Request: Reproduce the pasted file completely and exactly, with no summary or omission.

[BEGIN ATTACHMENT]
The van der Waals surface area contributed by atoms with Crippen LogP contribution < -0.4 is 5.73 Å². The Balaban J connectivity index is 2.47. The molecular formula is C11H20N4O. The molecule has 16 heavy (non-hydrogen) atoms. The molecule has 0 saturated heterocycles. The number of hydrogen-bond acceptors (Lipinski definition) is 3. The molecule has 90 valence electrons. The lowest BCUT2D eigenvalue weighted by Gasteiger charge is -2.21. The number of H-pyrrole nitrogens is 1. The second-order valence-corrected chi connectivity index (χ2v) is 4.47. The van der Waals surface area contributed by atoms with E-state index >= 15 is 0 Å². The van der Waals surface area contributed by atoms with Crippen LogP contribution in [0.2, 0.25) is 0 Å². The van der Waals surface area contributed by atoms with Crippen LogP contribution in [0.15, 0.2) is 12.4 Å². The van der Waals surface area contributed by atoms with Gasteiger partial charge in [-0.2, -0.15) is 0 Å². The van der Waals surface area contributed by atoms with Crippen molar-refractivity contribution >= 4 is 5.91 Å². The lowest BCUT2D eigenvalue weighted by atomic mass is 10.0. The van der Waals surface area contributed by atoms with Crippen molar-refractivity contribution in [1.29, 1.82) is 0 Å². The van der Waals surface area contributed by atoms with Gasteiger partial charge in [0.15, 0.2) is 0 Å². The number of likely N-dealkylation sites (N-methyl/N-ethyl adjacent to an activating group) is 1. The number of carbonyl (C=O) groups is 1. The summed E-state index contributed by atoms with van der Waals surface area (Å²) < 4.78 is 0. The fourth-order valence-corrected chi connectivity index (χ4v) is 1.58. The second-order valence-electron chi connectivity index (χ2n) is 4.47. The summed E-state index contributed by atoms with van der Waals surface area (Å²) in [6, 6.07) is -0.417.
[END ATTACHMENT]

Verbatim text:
The van der Waals surface area contributed by atoms with Crippen LogP contribution < -0.4 is 5.73 Å². The Balaban J connectivity index is 2.47. The molecular formula is C11H20N4O. The molecule has 16 heavy (non-hydrogen) atoms. The molecule has 0 saturated heterocycles. The number of hydrogen-bond acceptors (Lipinski definition) is 3. The molecule has 90 valence electrons. The lowest BCUT2D eigenvalue weighted by Gasteiger charge is -2.21. The number of H-pyrrole nitrogens is 1. The second-order valence-corrected chi connectivity index (χ2v) is 4.47. The van der Waals surface area contributed by atoms with E-state index >= 15 is 0 Å². The van der Waals surface area contributed by atoms with Crippen LogP contribution in [0.2, 0.25) is 0 Å². The van der Waals surface area contributed by atoms with Crippen LogP contribution in [0.15, 0.2) is 12.4 Å². The van der Waals surface area contributed by atoms with Gasteiger partial charge in [-0.2, -0.15) is 0 Å². The van der Waals surface area contributed by atoms with Crippen molar-refractivity contribution >= 4 is 5.91 Å². The lowest BCUT2D eigenvalue weighted by atomic mass is 10.0. The van der Waals surface area contributed by atoms with Crippen molar-refractivity contribution in [1.29, 1.82) is 0 Å². The van der Waals surface area contributed by atoms with Gasteiger partial charge in [0.15, 0.2) is 0 Å². The number of likely N-dealkylation sites (N-methyl/N-ethyl adjacent to an activating group) is 1. The number of carbonyl (C=O) groups is 1. The summed E-state index contributed by atoms with van der Waals surface area (Å²) < 4.78 is 0. The fourth-order valence-corrected chi connectivity index (χ4v) is 1.58. The second-order valence-electron chi connectivity index (χ2n) is 4.47. The summed E-state index contributed by atoms with van der Waals surface area (Å²) in [6, 6.07) is -0.417.